Summary: Civilization IV is better, smarter, and cooler than any Civilization before it, with completely revamped yet familiar gameplay and the best manual of the year. Read on to see what else we liked.
It was with great apprehension then that I picked up Civilization IV, knowing that essentially the same development team was working on it. Would they make their ideas from Civilization III work? Did they pay attention to the complaints about the AI and gameplay, or did the constant whining make them deaf? It sat on my desk and possibly would never have been installed if not for the generosity of 2K Games, expressed so visibly in the beautiful, detailed manual. In this manual, lead designer Soren Johnson has a thick section dedicated to explaining the team’s vision, ideas and the way that Civilization IV evolved.
Amazingly, Firaxis got everything right. Changing anything when it isn’t broken is always risky, especially in a firmly entrenched franchise with legions of fans, as Civ III proved. Firaxis gambled anyway and changed Civilization IV more than anyone dreamed and came up with the best game in the series while still delivering the same rich experience and feeling of familiar comfort.
The AI is improved and no longer cheats so obviously, at least not until the difficulty levels ramp up – but the game is candid about that too. Building cities feels just right – it’s no longer punishing to have more as in Civilization III, but there are effective deterrents to trying to spam the entire map with them as well. The various ways to win a victory, whether through domination, global conquest, a space race, culture and so on, are generally balanced and feel right. Wars are often long and difficult, and victories can be Pyrrhic, but they’re not so grueling as to be discouraged. The civilization traits, like Creative, Organized and Aggressive have meaning for both the behavior of the civilization and in terms of bonuses. The bonuses are just the right size – large enough to have a noticeable effect on gameplay and to influence the player’s strategy, but small enough as not to be overwhelming. Consequently, a civ that doesn’t enjoy the Aggressive trait need not fear war with another that does, but having the Aggressive trait would help win a few battles. The AI also tends to build itself around its traits, but again, they don’t blindly focus on what they do best.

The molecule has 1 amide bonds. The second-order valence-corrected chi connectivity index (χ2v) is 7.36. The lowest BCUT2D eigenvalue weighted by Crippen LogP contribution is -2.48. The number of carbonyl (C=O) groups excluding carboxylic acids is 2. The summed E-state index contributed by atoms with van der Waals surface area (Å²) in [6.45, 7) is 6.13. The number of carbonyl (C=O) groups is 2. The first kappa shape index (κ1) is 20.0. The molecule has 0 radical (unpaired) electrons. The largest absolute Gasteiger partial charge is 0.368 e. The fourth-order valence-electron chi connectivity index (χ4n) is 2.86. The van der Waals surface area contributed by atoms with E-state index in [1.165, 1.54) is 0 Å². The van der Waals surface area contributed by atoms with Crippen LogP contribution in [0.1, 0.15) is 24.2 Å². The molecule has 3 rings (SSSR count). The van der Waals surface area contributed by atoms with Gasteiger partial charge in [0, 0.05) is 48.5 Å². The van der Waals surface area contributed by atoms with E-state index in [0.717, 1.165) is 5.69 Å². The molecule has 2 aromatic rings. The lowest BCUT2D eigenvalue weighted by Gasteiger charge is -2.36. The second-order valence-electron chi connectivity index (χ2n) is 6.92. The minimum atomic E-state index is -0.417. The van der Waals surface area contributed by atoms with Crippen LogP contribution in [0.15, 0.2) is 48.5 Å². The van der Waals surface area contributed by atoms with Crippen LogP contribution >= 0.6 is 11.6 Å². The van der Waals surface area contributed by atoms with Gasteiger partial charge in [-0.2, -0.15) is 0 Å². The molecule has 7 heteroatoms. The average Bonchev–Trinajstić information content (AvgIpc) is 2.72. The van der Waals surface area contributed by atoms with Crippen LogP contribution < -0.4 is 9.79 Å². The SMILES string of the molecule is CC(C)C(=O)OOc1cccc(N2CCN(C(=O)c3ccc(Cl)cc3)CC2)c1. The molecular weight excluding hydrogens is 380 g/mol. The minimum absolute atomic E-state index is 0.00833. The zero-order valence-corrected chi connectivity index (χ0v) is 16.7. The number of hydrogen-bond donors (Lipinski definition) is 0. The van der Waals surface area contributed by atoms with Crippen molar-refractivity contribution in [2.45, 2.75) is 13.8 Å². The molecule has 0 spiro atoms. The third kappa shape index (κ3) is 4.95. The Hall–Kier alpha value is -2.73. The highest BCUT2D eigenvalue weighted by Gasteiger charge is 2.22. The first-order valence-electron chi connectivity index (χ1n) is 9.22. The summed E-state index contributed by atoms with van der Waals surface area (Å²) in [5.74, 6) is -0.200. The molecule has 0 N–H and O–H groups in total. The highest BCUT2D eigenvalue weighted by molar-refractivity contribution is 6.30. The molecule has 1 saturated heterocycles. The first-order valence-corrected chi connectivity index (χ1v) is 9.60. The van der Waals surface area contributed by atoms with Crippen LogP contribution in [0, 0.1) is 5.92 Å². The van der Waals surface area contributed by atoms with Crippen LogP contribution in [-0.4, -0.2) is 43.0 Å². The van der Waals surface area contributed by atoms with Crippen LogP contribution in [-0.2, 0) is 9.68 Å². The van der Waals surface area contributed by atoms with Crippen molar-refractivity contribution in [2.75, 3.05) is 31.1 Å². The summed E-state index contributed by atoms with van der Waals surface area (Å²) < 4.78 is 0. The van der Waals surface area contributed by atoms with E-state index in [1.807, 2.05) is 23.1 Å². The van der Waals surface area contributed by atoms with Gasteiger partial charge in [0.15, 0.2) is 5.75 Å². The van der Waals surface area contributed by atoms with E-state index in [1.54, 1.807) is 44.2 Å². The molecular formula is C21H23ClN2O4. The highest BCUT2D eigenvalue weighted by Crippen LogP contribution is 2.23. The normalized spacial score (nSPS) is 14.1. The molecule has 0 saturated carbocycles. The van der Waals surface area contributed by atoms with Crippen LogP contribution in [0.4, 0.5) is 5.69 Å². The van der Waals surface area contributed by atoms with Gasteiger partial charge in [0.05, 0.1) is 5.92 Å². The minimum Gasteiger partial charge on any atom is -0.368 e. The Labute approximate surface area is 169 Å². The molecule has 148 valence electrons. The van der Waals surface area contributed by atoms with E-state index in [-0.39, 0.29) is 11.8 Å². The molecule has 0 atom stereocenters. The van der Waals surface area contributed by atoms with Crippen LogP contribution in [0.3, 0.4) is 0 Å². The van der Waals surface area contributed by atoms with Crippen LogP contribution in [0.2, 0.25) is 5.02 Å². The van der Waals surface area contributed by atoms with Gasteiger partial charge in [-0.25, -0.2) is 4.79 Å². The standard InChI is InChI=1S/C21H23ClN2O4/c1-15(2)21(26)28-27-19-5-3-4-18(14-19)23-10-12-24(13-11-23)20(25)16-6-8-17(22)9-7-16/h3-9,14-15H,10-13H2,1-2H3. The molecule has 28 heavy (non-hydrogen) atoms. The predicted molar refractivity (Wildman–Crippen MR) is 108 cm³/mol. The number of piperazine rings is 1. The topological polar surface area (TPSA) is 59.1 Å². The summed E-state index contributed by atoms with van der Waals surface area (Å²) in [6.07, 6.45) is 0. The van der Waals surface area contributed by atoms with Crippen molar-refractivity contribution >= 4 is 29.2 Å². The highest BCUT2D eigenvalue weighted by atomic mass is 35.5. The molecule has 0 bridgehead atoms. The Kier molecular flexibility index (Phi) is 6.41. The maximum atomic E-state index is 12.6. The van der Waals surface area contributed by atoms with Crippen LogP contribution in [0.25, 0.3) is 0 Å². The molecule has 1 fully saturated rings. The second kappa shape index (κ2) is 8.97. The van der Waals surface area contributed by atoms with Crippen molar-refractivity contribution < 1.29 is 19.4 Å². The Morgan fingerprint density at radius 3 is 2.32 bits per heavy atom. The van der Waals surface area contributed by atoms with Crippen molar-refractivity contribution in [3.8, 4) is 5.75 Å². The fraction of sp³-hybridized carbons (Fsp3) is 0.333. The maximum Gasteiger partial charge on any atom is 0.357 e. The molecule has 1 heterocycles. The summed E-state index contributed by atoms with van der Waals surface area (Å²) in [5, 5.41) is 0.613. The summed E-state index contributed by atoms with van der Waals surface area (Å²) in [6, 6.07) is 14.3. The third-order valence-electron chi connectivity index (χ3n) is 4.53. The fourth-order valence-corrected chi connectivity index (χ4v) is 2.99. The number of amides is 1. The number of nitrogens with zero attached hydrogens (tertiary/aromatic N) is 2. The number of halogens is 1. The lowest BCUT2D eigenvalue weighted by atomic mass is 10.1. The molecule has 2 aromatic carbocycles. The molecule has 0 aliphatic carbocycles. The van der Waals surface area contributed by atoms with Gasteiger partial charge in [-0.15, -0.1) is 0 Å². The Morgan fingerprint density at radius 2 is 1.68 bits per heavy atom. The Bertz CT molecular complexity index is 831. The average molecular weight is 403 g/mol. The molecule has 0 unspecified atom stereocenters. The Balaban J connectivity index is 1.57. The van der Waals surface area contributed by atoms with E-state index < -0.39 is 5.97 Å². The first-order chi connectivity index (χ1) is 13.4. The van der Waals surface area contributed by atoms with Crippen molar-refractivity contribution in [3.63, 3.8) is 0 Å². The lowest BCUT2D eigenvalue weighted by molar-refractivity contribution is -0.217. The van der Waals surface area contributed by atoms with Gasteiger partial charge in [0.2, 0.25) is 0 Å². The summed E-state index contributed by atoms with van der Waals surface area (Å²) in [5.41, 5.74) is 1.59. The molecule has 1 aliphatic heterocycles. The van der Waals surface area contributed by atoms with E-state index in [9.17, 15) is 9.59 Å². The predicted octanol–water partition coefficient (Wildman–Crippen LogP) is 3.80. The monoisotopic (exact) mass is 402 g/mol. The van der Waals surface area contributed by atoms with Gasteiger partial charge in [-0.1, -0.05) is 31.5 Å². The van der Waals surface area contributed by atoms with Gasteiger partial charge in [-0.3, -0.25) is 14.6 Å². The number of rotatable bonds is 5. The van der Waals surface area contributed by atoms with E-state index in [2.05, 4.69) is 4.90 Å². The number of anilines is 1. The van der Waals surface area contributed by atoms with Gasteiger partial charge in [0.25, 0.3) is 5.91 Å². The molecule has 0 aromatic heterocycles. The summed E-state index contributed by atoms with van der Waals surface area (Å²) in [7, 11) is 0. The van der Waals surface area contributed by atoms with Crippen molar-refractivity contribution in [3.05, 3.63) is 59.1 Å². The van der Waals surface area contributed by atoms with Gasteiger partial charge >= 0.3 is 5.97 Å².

Civilization IV delivers probably the closest feeling to building a nation of any of the Civ titles. The player isn’t limited in the number of cities he builds, but there are drawbacks to trying to spam the map. Each extra city costs more and more upkeep – and of course player attention. In a typical game, even on a “Huge” map, a civilization typically weighs in at a dozen cities in size and it’s quite possible to win with as little as five or six, should you go for a cultural victory.